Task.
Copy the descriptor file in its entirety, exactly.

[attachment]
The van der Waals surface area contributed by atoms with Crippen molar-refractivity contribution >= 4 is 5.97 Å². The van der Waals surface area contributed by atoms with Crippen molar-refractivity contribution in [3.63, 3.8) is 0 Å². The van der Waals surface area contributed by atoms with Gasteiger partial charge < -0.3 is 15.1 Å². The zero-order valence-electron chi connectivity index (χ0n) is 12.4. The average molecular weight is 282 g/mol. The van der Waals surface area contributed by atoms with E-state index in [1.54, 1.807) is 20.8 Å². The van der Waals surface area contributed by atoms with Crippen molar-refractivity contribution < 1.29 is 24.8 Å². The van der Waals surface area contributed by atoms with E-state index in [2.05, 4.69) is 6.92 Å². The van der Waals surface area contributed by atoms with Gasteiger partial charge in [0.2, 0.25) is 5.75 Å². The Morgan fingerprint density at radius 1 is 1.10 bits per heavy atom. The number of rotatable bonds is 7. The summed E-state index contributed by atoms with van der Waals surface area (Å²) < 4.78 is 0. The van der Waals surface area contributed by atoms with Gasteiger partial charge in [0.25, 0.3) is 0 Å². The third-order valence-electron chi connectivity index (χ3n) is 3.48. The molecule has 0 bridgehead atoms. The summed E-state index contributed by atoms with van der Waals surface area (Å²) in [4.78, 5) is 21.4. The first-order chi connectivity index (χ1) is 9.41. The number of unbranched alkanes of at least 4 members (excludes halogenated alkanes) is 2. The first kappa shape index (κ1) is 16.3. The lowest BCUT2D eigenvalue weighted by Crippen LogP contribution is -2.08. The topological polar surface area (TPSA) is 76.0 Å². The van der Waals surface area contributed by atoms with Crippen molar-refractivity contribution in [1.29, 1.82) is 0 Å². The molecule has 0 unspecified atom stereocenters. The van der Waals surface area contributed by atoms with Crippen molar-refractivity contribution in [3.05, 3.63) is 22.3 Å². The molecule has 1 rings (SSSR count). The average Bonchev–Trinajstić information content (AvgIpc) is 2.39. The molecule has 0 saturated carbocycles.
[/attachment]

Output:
The van der Waals surface area contributed by atoms with Crippen molar-refractivity contribution >= 4 is 5.97 Å². The van der Waals surface area contributed by atoms with Crippen molar-refractivity contribution in [3.63, 3.8) is 0 Å². The van der Waals surface area contributed by atoms with Gasteiger partial charge < -0.3 is 15.1 Å². The zero-order valence-electron chi connectivity index (χ0n) is 12.4. The average molecular weight is 282 g/mol. The van der Waals surface area contributed by atoms with E-state index in [1.54, 1.807) is 20.8 Å². The van der Waals surface area contributed by atoms with Crippen molar-refractivity contribution < 1.29 is 24.8 Å². The van der Waals surface area contributed by atoms with E-state index in [2.05, 4.69) is 6.92 Å². The van der Waals surface area contributed by atoms with Gasteiger partial charge in [0.2, 0.25) is 5.75 Å². The Morgan fingerprint density at radius 1 is 1.10 bits per heavy atom. The number of rotatable bonds is 7. The summed E-state index contributed by atoms with van der Waals surface area (Å²) < 4.78 is 0. The van der Waals surface area contributed by atoms with Gasteiger partial charge in [0.25, 0.3) is 0 Å². The third-order valence-electron chi connectivity index (χ3n) is 3.48. The molecule has 0 bridgehead atoms. The summed E-state index contributed by atoms with van der Waals surface area (Å²) in [4.78, 5) is 21.4. The first-order chi connectivity index (χ1) is 9.41. The number of unbranched alkanes of at least 4 members (excludes halogenated alkanes) is 2. The first kappa shape index (κ1) is 16.3. The lowest BCUT2D eigenvalue weighted by Crippen LogP contribution is -2.08. The topological polar surface area (TPSA) is 76.0 Å². The van der Waals surface area contributed by atoms with Crippen molar-refractivity contribution in [1.29, 1.82) is 0 Å². The molecule has 0 unspecified atom stereocenters. The van der Waals surface area contributed by atoms with Crippen molar-refractivity contribution in [3.05, 3.63) is 22.3 Å². The molecule has 1 rings (SSSR count). The average Bonchev–Trinajstić information content (AvgIpc) is 2.39. The molecule has 0 saturated carbocycles.